NEW HAVEN, Conn. (Reuters) - A former Jefferies Group Inc bond trader being tried a second time for defrauding clients about prices of mortgage bonds should be convicted because he lied repeatedly to his own customers to boost profits, a U.S. prosecutor argued on Friday.
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Jesse Litvak, 42, was "motivated by greed," and it was no excuse that other traders might have deceived their own customers, Assistant U.S. Attorney Jonathan Francis told a federal jury in New Haven, Connecticut in his closing argument as the retrial neared its end.
"Even a child knows that 'Billy did it too' isn't an excuse for bad behavior," Francis said. "A grown man knows that lying to cheat people is the wrong thing to do."
Litvak's lawyers have not yet given their closing argument. They have contended that Litvak's customers were sophisticated enough to know if he was cheating them, and relied on other factors in deciding when to buy and sell and at what prices.
Jurors are expected to soon begin deliberating the fate of Litvak, who had worked in Jefferies' office in Stamford, Connecticut and was first charged in January 2013.
The securities fraud case signaled the start of a federal crackdown on suspect negotiating tactics by bond traders, and its outcome could affect cases against six other former traders.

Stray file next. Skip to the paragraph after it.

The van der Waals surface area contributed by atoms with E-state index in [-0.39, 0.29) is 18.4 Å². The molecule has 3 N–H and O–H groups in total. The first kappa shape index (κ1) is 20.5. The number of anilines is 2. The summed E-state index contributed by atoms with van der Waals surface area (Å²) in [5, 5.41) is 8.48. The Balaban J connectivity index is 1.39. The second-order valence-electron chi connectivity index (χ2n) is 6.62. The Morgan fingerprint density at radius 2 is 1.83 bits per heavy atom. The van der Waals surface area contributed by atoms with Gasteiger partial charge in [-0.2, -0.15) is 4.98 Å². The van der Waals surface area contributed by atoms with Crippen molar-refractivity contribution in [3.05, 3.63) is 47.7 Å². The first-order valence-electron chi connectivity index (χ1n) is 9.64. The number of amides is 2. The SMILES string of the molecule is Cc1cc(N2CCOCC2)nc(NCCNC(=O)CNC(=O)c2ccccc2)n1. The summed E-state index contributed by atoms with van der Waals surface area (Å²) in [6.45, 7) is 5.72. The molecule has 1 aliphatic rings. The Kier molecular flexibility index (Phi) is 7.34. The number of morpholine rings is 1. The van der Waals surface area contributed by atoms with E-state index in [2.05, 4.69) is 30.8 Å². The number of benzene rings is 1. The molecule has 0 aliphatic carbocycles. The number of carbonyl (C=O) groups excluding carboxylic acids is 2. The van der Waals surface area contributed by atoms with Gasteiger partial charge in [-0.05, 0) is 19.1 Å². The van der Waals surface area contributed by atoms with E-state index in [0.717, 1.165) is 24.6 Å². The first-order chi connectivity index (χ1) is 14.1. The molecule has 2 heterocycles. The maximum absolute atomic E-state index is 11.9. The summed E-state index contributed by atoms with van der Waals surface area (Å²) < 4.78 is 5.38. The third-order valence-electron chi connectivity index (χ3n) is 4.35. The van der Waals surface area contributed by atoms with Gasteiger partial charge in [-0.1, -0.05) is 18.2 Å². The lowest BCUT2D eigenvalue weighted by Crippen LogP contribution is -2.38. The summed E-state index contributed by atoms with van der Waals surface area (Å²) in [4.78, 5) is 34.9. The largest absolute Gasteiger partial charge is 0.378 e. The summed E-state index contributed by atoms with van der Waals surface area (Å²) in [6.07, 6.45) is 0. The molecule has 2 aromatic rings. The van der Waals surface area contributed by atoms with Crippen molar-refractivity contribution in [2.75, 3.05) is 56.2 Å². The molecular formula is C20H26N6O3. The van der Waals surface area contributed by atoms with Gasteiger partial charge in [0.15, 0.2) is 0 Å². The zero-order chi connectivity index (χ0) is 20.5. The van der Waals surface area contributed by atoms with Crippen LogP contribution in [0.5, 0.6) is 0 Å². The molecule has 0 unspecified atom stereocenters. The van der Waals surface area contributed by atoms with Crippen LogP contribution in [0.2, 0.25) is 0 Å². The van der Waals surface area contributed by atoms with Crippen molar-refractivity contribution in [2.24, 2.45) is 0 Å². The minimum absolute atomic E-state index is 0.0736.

Three from Nomura Holdings Inc <8604.T> face an early May trial, one from Cantor Fitzgerald & Co was charged last month, and two from Royal Bank of Scotland Group Plc pleaded guilty. An acquittal of Litvak could lead to a withdrawal of those pleas.
Prosecutors accused Litvak of misleading customers about bond prices from 2009 to 2011.
They said this caused customers to overpay for bonds they bought and be paid less for bonds they sold, leading to roughly $2.25 million of improper profit for Jefferies, a unit of Leucadia National Corp .
Litvak was convicted of securities fraud and defrauding the government in March 2014 and sentenced to two years in prison.
A federal appeals court overturned the conviction in December 2015, but said prosecutors could try again to prove securities fraud.
The appeals court also said that unlike at the first trial however, Litvak could offer expert testimony that his customers were sophisticated, and relied on multiple factors when buying and selling bonds, not just on statements he made.
Lawyers for Litvak presented such testimony this week, but as at the first trial Litvak did not take the stand.
The case is U.S. v. Litvak, U.S. District Court, District of Connecticut, No. 13-cr-00019.
(Reporting by Jonathan Stempel in New Haven, Connecticut; Editing by Chris Reese)